The Seventh Sign, a 1980s apocalyptic thriller starring Demi Moore, has not held up well since its original release. Watching the movie today is a less than engaging experience. First off, the special effects are dated, and the acting from Moore, Michael Biehn and others is passable, at best. The major problem is that the a good deal of the movie is spent on exposition, with the characters constantly explaining what’s happening, why it’s happening and how they can stop it from happening.
There are numerous references to the Bible and religious figures, but the screenwriters, Clifford Green and Ellen Green (apparently working under pseudonyms), only spends time on the religious aspects if it’s convenient for the plot.
Moore can be a good actress if given the right script. Her fans can easily rent G.I. Jane or A Few Good Men for her better performances. Unfortunately, her Seventh Sign role falls victim to by-the-book dialogue and a mountain of exposition. The fate of her unborn child hangs in the balance, and yet there’s a seeming lack of urgency and understanding of what that might mean.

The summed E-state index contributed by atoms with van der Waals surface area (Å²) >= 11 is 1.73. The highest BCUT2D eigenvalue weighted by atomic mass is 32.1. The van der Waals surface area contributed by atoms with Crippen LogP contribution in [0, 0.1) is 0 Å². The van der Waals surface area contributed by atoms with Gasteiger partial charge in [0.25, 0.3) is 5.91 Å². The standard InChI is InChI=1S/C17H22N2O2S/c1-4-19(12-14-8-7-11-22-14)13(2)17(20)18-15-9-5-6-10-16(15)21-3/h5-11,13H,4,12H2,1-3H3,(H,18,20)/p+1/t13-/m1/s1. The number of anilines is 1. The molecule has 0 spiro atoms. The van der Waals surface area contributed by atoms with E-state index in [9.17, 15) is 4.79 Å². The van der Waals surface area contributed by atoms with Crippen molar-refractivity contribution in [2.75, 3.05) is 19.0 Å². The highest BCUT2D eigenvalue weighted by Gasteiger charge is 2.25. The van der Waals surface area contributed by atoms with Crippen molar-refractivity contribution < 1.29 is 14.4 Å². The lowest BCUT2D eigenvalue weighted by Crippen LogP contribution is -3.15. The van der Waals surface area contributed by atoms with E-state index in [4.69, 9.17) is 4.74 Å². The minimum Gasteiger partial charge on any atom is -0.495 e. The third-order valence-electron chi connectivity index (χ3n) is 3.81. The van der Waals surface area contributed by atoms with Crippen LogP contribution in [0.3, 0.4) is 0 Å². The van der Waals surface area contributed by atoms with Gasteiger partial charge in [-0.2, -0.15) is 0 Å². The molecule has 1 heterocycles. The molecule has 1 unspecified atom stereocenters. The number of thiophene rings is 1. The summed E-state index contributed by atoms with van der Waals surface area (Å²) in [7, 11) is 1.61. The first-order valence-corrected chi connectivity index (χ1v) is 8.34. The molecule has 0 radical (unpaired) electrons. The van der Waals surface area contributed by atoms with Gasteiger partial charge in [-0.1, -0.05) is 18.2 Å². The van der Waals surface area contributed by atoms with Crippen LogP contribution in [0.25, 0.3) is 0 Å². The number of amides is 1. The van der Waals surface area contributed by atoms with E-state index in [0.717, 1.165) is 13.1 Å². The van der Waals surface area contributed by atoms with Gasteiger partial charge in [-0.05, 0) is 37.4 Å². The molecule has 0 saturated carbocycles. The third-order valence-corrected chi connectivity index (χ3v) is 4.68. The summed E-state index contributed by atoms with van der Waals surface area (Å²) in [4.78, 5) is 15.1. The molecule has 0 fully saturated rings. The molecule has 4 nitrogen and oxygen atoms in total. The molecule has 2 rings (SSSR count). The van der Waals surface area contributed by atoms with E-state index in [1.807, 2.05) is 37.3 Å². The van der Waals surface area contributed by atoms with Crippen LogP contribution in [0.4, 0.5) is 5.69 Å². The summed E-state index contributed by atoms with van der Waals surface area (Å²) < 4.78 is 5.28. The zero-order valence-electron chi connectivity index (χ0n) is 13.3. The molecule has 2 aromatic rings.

Biehn, who had a string of 1980s thrillers to his name, has definitely seen better roles than. Jürgen Prochnow and Peter Friedman provide some adequate supporting work, but again they come off as two decent actors in sub-par material.
The horror element is largely subdued in the film, replaced by talks and a few visions of the apocalypse. Most surprises can be seen several scenes in advance, and this takes much of the interest out of the film. Director Carl Schultz, who headed to TV eventually, can’t bring the elements together on this one.
By John Soltes / Publisher / John@HollywoodSoapbox.com
- The Seventh Sign
- Directed by Carl Schultz
- Written by Clifford Green and Ellen Green (using pseudonyms)
- Starring Demi Moore, Michael Biehn, Peter Friedman and Jürgen Prochnow
- Running time: 95 minutes
- Rated R